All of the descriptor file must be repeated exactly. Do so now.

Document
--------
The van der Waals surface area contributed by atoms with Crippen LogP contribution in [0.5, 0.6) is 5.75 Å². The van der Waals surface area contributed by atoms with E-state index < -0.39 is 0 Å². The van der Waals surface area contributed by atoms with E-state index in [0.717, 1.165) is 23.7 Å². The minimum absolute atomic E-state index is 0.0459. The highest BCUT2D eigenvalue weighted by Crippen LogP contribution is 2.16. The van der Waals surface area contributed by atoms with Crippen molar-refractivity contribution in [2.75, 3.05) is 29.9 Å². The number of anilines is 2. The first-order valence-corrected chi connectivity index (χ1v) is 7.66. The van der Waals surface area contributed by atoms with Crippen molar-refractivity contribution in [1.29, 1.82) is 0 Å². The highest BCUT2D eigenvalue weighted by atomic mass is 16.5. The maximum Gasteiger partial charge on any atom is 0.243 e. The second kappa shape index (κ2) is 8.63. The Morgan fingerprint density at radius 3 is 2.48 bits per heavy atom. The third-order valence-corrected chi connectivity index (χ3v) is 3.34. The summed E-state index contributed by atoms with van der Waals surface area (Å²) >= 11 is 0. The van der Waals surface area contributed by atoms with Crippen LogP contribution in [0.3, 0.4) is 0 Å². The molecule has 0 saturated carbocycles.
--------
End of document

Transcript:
The van der Waals surface area contributed by atoms with Crippen LogP contribution in [0.5, 0.6) is 5.75 Å². The van der Waals surface area contributed by atoms with E-state index < -0.39 is 0 Å². The van der Waals surface area contributed by atoms with E-state index in [0.717, 1.165) is 23.7 Å². The minimum absolute atomic E-state index is 0.0459. The highest BCUT2D eigenvalue weighted by Crippen LogP contribution is 2.16. The van der Waals surface area contributed by atoms with Crippen molar-refractivity contribution in [2.75, 3.05) is 29.9 Å². The number of anilines is 2. The first-order valence-corrected chi connectivity index (χ1v) is 7.66. The van der Waals surface area contributed by atoms with Crippen molar-refractivity contribution in [1.29, 1.82) is 0 Å². The highest BCUT2D eigenvalue weighted by atomic mass is 16.5. The maximum Gasteiger partial charge on any atom is 0.243 e. The second kappa shape index (κ2) is 8.63. The Morgan fingerprint density at radius 3 is 2.48 bits per heavy atom. The third-order valence-corrected chi connectivity index (χ3v) is 3.34. The summed E-state index contributed by atoms with van der Waals surface area (Å²) >= 11 is 0. The van der Waals surface area contributed by atoms with Crippen LogP contribution in [0.3, 0.4) is 0 Å². The molecule has 0 saturated carbocycles.